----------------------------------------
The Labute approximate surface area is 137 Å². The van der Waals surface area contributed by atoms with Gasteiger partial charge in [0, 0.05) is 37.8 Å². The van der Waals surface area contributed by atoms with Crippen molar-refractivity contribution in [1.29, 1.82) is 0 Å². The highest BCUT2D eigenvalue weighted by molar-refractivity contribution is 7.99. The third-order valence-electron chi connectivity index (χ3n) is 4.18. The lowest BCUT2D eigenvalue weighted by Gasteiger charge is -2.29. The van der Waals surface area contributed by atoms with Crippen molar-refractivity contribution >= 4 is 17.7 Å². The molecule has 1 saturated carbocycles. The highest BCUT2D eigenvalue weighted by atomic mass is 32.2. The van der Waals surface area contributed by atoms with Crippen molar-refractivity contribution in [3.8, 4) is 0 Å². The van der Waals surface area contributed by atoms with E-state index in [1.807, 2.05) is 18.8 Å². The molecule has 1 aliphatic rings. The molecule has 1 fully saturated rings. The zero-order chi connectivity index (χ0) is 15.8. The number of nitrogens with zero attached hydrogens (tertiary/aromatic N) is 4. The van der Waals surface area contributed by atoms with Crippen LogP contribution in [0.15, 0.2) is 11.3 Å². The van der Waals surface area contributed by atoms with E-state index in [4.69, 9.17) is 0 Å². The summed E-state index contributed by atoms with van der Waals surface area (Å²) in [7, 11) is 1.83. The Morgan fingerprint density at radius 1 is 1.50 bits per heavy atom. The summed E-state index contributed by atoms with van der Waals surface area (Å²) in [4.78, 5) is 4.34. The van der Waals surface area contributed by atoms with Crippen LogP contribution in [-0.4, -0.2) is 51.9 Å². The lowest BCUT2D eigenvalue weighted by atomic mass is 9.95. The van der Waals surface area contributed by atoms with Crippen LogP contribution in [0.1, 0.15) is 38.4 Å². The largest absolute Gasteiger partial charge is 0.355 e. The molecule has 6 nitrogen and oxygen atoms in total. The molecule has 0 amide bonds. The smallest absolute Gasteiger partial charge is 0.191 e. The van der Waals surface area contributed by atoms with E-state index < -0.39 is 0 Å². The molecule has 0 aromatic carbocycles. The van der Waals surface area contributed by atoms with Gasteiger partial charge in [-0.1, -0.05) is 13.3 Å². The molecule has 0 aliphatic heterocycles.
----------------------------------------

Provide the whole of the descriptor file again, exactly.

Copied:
The Labute approximate surface area is 137 Å². The van der Waals surface area contributed by atoms with Gasteiger partial charge in [0, 0.05) is 37.8 Å². The van der Waals surface area contributed by atoms with Crippen molar-refractivity contribution in [1.29, 1.82) is 0 Å². The highest BCUT2D eigenvalue weighted by molar-refractivity contribution is 7.99. The third-order valence-electron chi connectivity index (χ3n) is 4.18. The lowest BCUT2D eigenvalue weighted by Gasteiger charge is -2.29. The van der Waals surface area contributed by atoms with Crippen molar-refractivity contribution >= 4 is 17.7 Å². The molecule has 1 saturated carbocycles. The highest BCUT2D eigenvalue weighted by atomic mass is 32.2. The van der Waals surface area contributed by atoms with Crippen molar-refractivity contribution in [3.8, 4) is 0 Å². The van der Waals surface area contributed by atoms with E-state index in [1.807, 2.05) is 18.8 Å². The molecule has 1 aliphatic rings. The molecule has 1 fully saturated rings. The zero-order chi connectivity index (χ0) is 15.8. The number of nitrogens with zero attached hydrogens (tertiary/aromatic N) is 4. The van der Waals surface area contributed by atoms with Crippen LogP contribution in [0.15, 0.2) is 11.3 Å². The van der Waals surface area contributed by atoms with E-state index in [4.69, 9.17) is 0 Å². The summed E-state index contributed by atoms with van der Waals surface area (Å²) in [7, 11) is 1.83. The Morgan fingerprint density at radius 1 is 1.50 bits per heavy atom. The summed E-state index contributed by atoms with van der Waals surface area (Å²) in [4.78, 5) is 4.34. The van der Waals surface area contributed by atoms with Crippen LogP contribution in [-0.4, -0.2) is 51.9 Å². The lowest BCUT2D eigenvalue weighted by atomic mass is 9.95. The van der Waals surface area contributed by atoms with Crippen LogP contribution in [0.1, 0.15) is 38.4 Å². The largest absolute Gasteiger partial charge is 0.355 e. The molecule has 6 nitrogen and oxygen atoms in total. The molecule has 0 amide bonds. The smallest absolute Gasteiger partial charge is 0.191 e. The van der Waals surface area contributed by atoms with E-state index < -0.39 is 0 Å². The molecule has 0 aromatic carbocycles. The van der Waals surface area contributed by atoms with Gasteiger partial charge in [-0.1, -0.05) is 13.3 Å². The molecule has 0 aliphatic heterocycles.